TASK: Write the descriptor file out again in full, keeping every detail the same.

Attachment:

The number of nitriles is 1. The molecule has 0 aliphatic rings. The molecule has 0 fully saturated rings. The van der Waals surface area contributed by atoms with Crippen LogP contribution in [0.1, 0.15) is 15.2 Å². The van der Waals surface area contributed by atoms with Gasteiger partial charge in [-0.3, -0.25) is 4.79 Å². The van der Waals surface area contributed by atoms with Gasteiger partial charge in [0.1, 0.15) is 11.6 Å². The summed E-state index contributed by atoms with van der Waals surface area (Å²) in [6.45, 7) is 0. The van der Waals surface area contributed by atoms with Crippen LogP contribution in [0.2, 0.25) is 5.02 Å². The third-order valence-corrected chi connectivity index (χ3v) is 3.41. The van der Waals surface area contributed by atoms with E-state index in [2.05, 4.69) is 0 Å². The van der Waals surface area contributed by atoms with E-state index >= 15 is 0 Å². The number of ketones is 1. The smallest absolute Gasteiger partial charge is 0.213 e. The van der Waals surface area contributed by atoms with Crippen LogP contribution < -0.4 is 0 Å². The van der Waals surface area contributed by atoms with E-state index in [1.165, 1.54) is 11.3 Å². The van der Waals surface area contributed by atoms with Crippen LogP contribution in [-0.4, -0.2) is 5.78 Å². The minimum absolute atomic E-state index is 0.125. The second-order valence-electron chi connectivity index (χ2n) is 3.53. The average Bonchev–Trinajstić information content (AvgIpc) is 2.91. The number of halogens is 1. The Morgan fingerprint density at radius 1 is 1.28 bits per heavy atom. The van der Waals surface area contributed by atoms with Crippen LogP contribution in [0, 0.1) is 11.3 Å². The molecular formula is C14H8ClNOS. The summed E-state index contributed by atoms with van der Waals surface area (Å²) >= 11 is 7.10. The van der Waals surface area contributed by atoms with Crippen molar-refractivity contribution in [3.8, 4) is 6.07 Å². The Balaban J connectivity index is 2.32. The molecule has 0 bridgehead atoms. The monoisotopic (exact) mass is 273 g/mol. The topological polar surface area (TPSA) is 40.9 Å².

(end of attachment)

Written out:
The number of nitriles is 1. The molecule has 0 aliphatic rings. The molecule has 0 fully saturated rings. The van der Waals surface area contributed by atoms with Crippen LogP contribution in [0.1, 0.15) is 15.2 Å². The van der Waals surface area contributed by atoms with Gasteiger partial charge in [-0.3, -0.25) is 4.79 Å². The van der Waals surface area contributed by atoms with Gasteiger partial charge in [0.1, 0.15) is 11.6 Å². The summed E-state index contributed by atoms with van der Waals surface area (Å²) in [6.45, 7) is 0. The van der Waals surface area contributed by atoms with Crippen LogP contribution in [0.2, 0.25) is 5.02 Å². The third-order valence-corrected chi connectivity index (χ3v) is 3.41. The van der Waals surface area contributed by atoms with E-state index in [2.05, 4.69) is 0 Å². The van der Waals surface area contributed by atoms with E-state index >= 15 is 0 Å². The number of ketones is 1. The smallest absolute Gasteiger partial charge is 0.213 e. The van der Waals surface area contributed by atoms with Crippen LogP contribution < -0.4 is 0 Å². The van der Waals surface area contributed by atoms with E-state index in [1.165, 1.54) is 11.3 Å². The van der Waals surface area contributed by atoms with Crippen LogP contribution in [-0.4, -0.2) is 5.78 Å². The minimum absolute atomic E-state index is 0.125. The second-order valence-electron chi connectivity index (χ2n) is 3.53. The average Bonchev–Trinajstić information content (AvgIpc) is 2.91. The number of halogens is 1. The Morgan fingerprint density at radius 1 is 1.28 bits per heavy atom. The van der Waals surface area contributed by atoms with Crippen LogP contribution in [0, 0.1) is 11.3 Å². The molecular formula is C14H8ClNOS. The summed E-state index contributed by atoms with van der Waals surface area (Å²) >= 11 is 7.10. The van der Waals surface area contributed by atoms with Crippen molar-refractivity contribution in [3.8, 4) is 6.07 Å². The Balaban J connectivity index is 2.32. The molecule has 0 bridgehead atoms. The monoisotopic (exact) mass is 273 g/mol. The topological polar surface area (TPSA) is 40.9 Å².